Looking back on Jalen Hurts and Carson Wentz’s relationship

This is what happens to things like that. Today players learn to wear multiple masks when the cameras are on, the klieg lights are on, and the microphones are on. They are trained by media coordinators behind the curtains on how to answer certain questions in the most politically correct way possible to not make any waves.

Usually what lies at the bottom is very different.

Galen Hurts, who many know by now, is a very good guy off the field. He’s a leader Build Season MVP While he currently leads the strongest attacking in the NFL, which averages 470.5 yards in the NFL’s top attack and a cumulative total of nearly 100 yards more than the next best attack, Miami (941 yards out of Miami’s 854 attack total).

The Eagles face Carson Wentz, their former 2016 first-round pick, this Sunday at 1 p.m. at FedEx Field in Washington. The same Carson Wentz who made a fuss when he was with the Eagles after injuring his knee in 2017, then exploded when he demanded a trade after the 2020 season, angered the Eagles who drafted Hurts (as back-up insurance) with the 53rd pick from the 2020 draft.

Now with his third team in three years, Wentz ranks second in the NFL in passing (650 yards) behind Miami Tua Tagovailoa (740) and third overall in yards (685) behind Tagovailoa (740) and Hurts (723) more two games.

Despite this, Wentz is still frequented by the ghosts of Philadelphia.

Sadly, Hurts was pulled by the story machine.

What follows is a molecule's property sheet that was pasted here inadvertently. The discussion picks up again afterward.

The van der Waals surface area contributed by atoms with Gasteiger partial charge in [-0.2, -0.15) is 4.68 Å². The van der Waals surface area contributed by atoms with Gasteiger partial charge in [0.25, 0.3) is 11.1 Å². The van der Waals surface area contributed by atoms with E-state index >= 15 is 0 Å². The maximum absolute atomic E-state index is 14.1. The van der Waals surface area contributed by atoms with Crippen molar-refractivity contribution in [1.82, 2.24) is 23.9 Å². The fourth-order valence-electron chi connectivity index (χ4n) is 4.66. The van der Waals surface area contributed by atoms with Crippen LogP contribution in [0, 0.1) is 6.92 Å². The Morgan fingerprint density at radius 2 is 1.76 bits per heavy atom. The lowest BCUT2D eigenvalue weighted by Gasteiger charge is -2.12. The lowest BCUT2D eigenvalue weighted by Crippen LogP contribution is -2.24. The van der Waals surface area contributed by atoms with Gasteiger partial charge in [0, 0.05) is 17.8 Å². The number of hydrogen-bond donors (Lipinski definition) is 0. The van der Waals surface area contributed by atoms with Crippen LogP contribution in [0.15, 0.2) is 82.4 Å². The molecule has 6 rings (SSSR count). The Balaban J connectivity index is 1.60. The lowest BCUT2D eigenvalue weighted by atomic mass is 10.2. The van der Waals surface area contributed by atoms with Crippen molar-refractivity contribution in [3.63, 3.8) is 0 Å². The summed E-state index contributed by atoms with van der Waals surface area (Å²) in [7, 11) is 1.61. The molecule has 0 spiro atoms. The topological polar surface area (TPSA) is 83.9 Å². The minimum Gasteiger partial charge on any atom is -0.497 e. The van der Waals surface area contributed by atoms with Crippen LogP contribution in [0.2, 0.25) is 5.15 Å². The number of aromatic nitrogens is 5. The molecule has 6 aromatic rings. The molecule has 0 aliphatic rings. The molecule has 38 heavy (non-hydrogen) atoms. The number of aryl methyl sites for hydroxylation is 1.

In the year Hurts had to put up with Wentz, Hurts was treated very coldly by the 2016 goalkeeper NFL Project Second general check. Part of that was understandable, given that Wentz thought Hurts was being drafted as his potential successor — a startling miscalculation of a highly intelligent man who was rewarded with a record four-year franchise, and a $128 million contract extension. This happens in the NFL. Brett Favre was tough with Aaron Rodgers when he first arrived in Green Bay, just as Rodgers was tough with Jordan Love.

But part of that frost was fungal Wentz. He was meeting with teammates Nate Sudfeld and quarterback coach Bryce Taylor in the midfield and ignoring the others.

“It was like I was in high school with the cool kid’s table and the nerds table,” said someone very close to the situation a few years ago. “Carson was the captain of the wonderful kids table. He treated Galen, really one of the best guys I’ve ever wanted to meet, as if he wasn’t there. Galen did his job. He kept his head down and paid attention. The other guy wasn’t about to lift a finger to help him. What made us all We laugh is he just got a boat full of cash. Why was he so insecure about (Galen)? The other part of the problem is everyone loved Galen. Not the other guy so much.”

But on Wednesday, Highroad Hurts took the highway, which is typical.

Hurts could rip Wentz apart, although he chose not to.

“I think any time you have the opportunity to be on a team like this with a player like him and coaches like us, with their experience, it will always be a learning and teachable moment,” Hertz said. “And this is every opportunity I have, I try to learn from everything I put myself in, or every position I hold. And I learned a lot.